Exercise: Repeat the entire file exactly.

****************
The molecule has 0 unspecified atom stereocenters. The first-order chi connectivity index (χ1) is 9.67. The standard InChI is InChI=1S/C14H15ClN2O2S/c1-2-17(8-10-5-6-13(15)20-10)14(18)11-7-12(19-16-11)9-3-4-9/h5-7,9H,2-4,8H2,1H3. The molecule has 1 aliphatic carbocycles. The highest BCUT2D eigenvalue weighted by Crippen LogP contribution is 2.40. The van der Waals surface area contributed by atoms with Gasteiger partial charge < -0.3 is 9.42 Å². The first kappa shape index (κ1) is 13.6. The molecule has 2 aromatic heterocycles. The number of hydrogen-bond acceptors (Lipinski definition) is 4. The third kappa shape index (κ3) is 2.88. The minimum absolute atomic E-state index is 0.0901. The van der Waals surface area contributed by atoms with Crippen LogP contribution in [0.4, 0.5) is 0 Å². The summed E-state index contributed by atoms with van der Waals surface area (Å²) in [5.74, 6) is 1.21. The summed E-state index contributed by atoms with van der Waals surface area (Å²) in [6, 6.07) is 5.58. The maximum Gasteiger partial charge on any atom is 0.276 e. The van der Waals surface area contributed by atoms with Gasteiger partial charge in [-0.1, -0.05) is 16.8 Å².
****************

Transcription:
The molecule has 0 unspecified atom stereocenters. The first-order chi connectivity index (χ1) is 9.67. The standard InChI is InChI=1S/C14H15ClN2O2S/c1-2-17(8-10-5-6-13(15)20-10)14(18)11-7-12(19-16-11)9-3-4-9/h5-7,9H,2-4,8H2,1H3. The molecule has 1 aliphatic carbocycles. The highest BCUT2D eigenvalue weighted by Crippen LogP contribution is 2.40. The van der Waals surface area contributed by atoms with Gasteiger partial charge < -0.3 is 9.42 Å². The first kappa shape index (κ1) is 13.6. The molecule has 2 aromatic heterocycles. The number of hydrogen-bond acceptors (Lipinski definition) is 4. The third kappa shape index (κ3) is 2.88. The minimum absolute atomic E-state index is 0.0901. The van der Waals surface area contributed by atoms with Crippen LogP contribution in [0.4, 0.5) is 0 Å². The summed E-state index contributed by atoms with van der Waals surface area (Å²) in [5.74, 6) is 1.21. The summed E-state index contributed by atoms with van der Waals surface area (Å²) in [6, 6.07) is 5.58. The maximum Gasteiger partial charge on any atom is 0.276 e. The van der Waals surface area contributed by atoms with Gasteiger partial charge in [-0.1, -0.05) is 16.8 Å².